Picture this: An in-demand fashion model boards a flight from New York to Hong Kong. She lands, arrives on the set, gets photographed by a famous photographer, and is flown back to New York all in the same day. The only catch is that you’d never even recognize this model—her face never gets shot. The moneymaker here is her legs.
Parts models—as in hand, feet, or torso models—are an integral piece of the fashion industry, yet they rarely get the acclaim that the Giseles and Naomis of the world do. They do, however, make just as much as regular models, if not more. There are even parts supermodels. And many of them are all repped by one powerhouse New York agent, Dani Korwin of Parts Models, a Manhattan-based agent representing more than 200 hands and feet models.
Since founding the business in 1986, Korwin has become the go-to modeling agent for editorial and advertising clients looking for that perfect foot or hand. “Parts modeling is the unsung stepchild of the modeling industry,” says Korwin, who was once a hand model herself. “Most people really don’t think about all the times you see a hand or foot in a print ad, on a website, or in a commercial.” Day rates for parts models can range from $150 to $500 for editorial and from $250 to $2,500 for advertisements, which is roughly the same for standard models. “And because it is unrecognizable, you can shoot for Panasonic one day, and Samsung the next,” says Korwin. “There’s no exclusivity.”
Korwin dominates the New York market; there are few other parts modeling agencies with as large a roster as hers, though Carmen’s Hand Models in New York and Body Parts Models in Los Angeles are also well-known. With more than 30 years of experience, though, Korwin certainly has an unmatchable eye for what makes a good parts model. First off, she says the limbs must always be “veinless, poreless, and flawless,” but it’s about much more than that: You also have to move with grace, and make the camera love you. “The hand or foot model’s job is to sell the product, and to do it nonverbally,” says Korwin. “You have to make that product the sexiest, most wonderful, appealing can of tuna.”
Because of the skill required, there are parts supermodels whom clients keep coming back to. Ellen Sirot, one of the world’s most famous hand models and a client of Korwin’s, once said, “I view my hands as Olympic athletes.” Other in-demand parts models at Korwin’s agency include Ray Martell Moore and Farrah Sabado. Sabado currently averages about three shoots a week, and clients admire her ability to rapidly get the shot. (She just did a La Mer campaign.) “She’s able to see things from both the stylist and photographer’s point of view,” says Mosha Lundström Halbert, a freelance fashion editor who has worked with Sabado at publications such as Footwear News. “She acutely understands how to configure her extremities just so—it’s really something to behold.” One of Moore’s first hand modeling jobs was acting as Jay-Z’s hand double for a commercial, and with more than a decade of experience, he too knows how to get the job done, and he’s done it all. “Some jobs can be easy. I've gotten paid a lot for something as simple as a handshake,” he says. “Or sometimes they’ll be like, ‘Hold this cup like you’re talking to a family member about something really important.’”
You may think Sabado and Moore, as the industry’s top parts models, are crazy about maintaining their moneymakers—we’ve all seen that scene in Zoolander in which the hand model wears a glass dome around his hand—and on some level, Korwin says that is necessary. “If your livelihood depends on having your body in excellent condition, you have to make sure even a cat scratch [doesn’t happen,]” she says. But Sabado and Moore take a relatively laid-back approach to protecting their goods. “I’m an irresponsible parts model,” Sabado says with a laugh. “I just live my life. The only thing that I do at night is I will moisturize with a heavy cream, and wear both gloves and foot socks.” Moore is a little more stringent. “If there’s a glass cage [for hands] that’s ever created, I might be the first one to buy it,” he says. (And yes, he does stay away from cats—though he’s now an expert at rapidly healing scratches.)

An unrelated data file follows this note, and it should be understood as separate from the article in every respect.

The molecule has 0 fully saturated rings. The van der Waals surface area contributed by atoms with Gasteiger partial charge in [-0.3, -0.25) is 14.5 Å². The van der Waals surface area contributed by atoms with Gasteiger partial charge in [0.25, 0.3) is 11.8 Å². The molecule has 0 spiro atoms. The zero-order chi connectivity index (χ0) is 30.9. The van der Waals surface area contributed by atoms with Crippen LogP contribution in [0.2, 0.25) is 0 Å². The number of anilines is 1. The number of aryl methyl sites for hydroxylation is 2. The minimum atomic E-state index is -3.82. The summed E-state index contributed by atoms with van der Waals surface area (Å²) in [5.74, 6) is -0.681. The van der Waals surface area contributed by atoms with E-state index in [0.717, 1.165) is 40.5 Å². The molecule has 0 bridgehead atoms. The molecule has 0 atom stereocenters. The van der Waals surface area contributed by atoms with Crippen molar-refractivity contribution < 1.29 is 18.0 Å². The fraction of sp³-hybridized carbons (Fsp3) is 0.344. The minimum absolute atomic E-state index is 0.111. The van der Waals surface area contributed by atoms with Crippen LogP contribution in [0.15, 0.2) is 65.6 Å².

The changes shaking the regular modeling world are affecting parts modeling as well. During the past year, the Black Lives Matter movement has caused different sectors of the fashion industry to examine how it can better its diversity and inclusivity efforts—and this has also trickled into parts modeling, which has long favored milky-white limbs. Since she founded her business, Korwin says she has always had a diverse range of skin tones, ages, and sizes on her roster, but only now are clients really starting to book and demand a more diverse range.
Currently, Korwin’s most popular parts category is her “ethnically ambiguous” parts models, those who, depending on how they’re lit, can visually fit a wide range of skin tones. Both Sabado and Moore fall into this category, though they recognize its problematic implications. “The beauty of why I work a lot is because my skin color is in the middle,” he says. “But I would love to see more darker complexions in ads.” In terms of diversity efforts in the industry, Moore adds that there’s still much work to be done behind the scenes too. “For the over 10 years I’ve been in this industry, I’ve only worked with one Black photographer as a hand model,” he says. “I’ve worked with over 100 brands.”
As for Korwin, she remains optimistic about her variety of parts models getting more jobs now. Parts modeling is a big advantage for representation; these shoots happen every single day, and we see them more than we think. That subtle visibility is powerful. “Sometimes, it’s good to be the silent [but deadly] people,” Korwin says. “It’s something you don’t really notice, but when you do sit down and notice, it’s everywhere.”